"Is it possible that some babies are more moral than others? That babies are born with an innate moral inclination? That morality is biologically encoded and not learned over time?
The short answers are: yes, apparently so, and let's not get carried away. The new study which addresses these specific questions should interest anyone with kids, or anyone interested in how we help create a more decent world. After all, the future of our world depends largely on how humane and moral we are or can be. In fact, the study and the questions it addresses are actually the next chapter in a long and ongoing debate often referred to as "nature versus nurture". And like most such dichotomies, this one is largely false...."
"There is new and exciting research about the scientific study of religion. Instead of asking theological or philosophical questions, these scholars are looking at religion from sociological, psychological and behavioral perspectives. Authors like Jonathan Haidt in his book The Righteous Mind: Why Good People Are Divided by Politics and Religion or Robert Wright in The Evolution of God are using science to give much more nuance to what religion truly is — and what it could be.
"...It is the diversity of Jewish expression that enables so many to find their place within such a deep and rich spiritual wisdom tradition. Today we find ourselves, quite possibly, at another of those crossroads that, in past generations, led to some of these new expressions taking root.
"...People will not remain Jewish just because their parents were Jewish. We have to understand how Judaism works in people’s lives, and then articulate clearly, proudly, how it can work in everyone’s life. The time has come to ask different questions in these surveys. The language and research methods used in positive psychology are a good starting point for developing new questionnaires...."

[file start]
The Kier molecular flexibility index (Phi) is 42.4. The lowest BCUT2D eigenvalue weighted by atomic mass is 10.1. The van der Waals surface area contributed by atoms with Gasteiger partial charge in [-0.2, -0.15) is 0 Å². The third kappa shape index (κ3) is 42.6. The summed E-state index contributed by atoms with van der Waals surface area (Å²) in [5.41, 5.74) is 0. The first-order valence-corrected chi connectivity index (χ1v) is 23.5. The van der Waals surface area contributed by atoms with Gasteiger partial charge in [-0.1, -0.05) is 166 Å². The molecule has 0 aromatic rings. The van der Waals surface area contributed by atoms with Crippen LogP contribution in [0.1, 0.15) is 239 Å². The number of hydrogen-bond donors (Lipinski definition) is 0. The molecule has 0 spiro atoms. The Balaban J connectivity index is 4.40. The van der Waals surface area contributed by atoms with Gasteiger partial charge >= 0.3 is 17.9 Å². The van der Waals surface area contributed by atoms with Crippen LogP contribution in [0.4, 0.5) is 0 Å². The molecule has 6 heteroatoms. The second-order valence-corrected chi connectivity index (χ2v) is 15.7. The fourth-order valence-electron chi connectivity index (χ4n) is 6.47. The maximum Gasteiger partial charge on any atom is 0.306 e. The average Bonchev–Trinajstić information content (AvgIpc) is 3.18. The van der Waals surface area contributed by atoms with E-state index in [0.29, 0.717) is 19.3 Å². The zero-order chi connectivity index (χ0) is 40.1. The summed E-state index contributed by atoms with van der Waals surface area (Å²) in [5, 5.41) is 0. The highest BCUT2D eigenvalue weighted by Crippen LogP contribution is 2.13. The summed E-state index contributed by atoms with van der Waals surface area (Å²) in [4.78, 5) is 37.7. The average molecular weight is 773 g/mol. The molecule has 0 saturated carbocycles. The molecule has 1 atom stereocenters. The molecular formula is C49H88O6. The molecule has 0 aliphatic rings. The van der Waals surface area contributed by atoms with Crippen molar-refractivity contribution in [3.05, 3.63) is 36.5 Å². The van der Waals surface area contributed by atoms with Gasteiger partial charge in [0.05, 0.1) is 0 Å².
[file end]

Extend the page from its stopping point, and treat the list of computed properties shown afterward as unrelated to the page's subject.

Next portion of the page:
Hear the audio from DISRUPTING DISRUPTIVE INNOVATION THEORY Web Chat on February 13, 2014. The second in an exclusive series of conversations with Tribeca Film Festival founder Craig Hatkoff and Rabbi Irwin Kula, it centers on The Cathedral and the Bazaar: How Next-gen Disruptive Innovation will Encourage Cathedrals (incumbents) to Learn How to Dance with the Bazaars (two guys in a garage), and Invite More Disruptions of Consequence.
Hear the audio from DISRUPTING DISRUPTIVE INNOVATION THEORY Web Chat on January 30, 2014. The first in an exclusive series of conversations with Tribeca Film Festival founder Craig Hatkoff and Rabbi Irwin Kula, it centers on Lessons from the Tribeca Disruptive Innovation Awards — Changing the Way We Think About Change Using the New Calculus of Pop Culture.
"Americans will exchange close to 20 billion dollars worth of flowers, jewelry, candy, stuffed-animals and cards this Valentine's Day as an expression of romance and love. But Valentine's Day is actually a double-edged sword. On the surface, we celebrate how committed, secure and passionately in love we are. But, the very fact of this holiday and that we feel so much pressure to be romantic and passionate reveals a deeper more challenging truth. Our love for each other is always far more unstable, unpredictable, and fragile than we are ready to admit. (For instance, four out of ten couples break up between Jan. 1 and Feb. 14.) On Valentine's Day we often hear talk about having found our soul mate. But contrary to popular culture, we don't find our soul mate - we co-create our soul mate..."
"On January 30, a federal court judge threw out the $680 million lawsuit brought against Yeshiva University by 34 former students of its high school for boys who claimed they were sexually abused in the 1970s and ’80s. The suit also pinpointed Y.U. officials, trustees, board members and faculty as responsible for a “massive cover-up” of the abuse. As expected, the judge pointed out in his 52-page opinion that the statute of limitations had expired decades ago...."
It's not just that Governor Jay Inslee of Washington suspended executions in his state this week that is important, says Rabbi Brad Hirschfield, President of CLAL and co-founder and executive editor of TheWisdomDaily.com, it is his reason for doing so and the lessons we can learn from it.
"This week, I attended the Rabbis Without Borders alumni retreat. Apart from being a rejuvenating and prayerful few days filled with Torah and an opportunity to be constantly Amazed (in the Heschelian sense of the word) by the groundbreaking and humbling work of my colleagues, I find myself ruminating on one session in particular.Forty-plus rabbis of different denominations brainstorming what it means to be successful.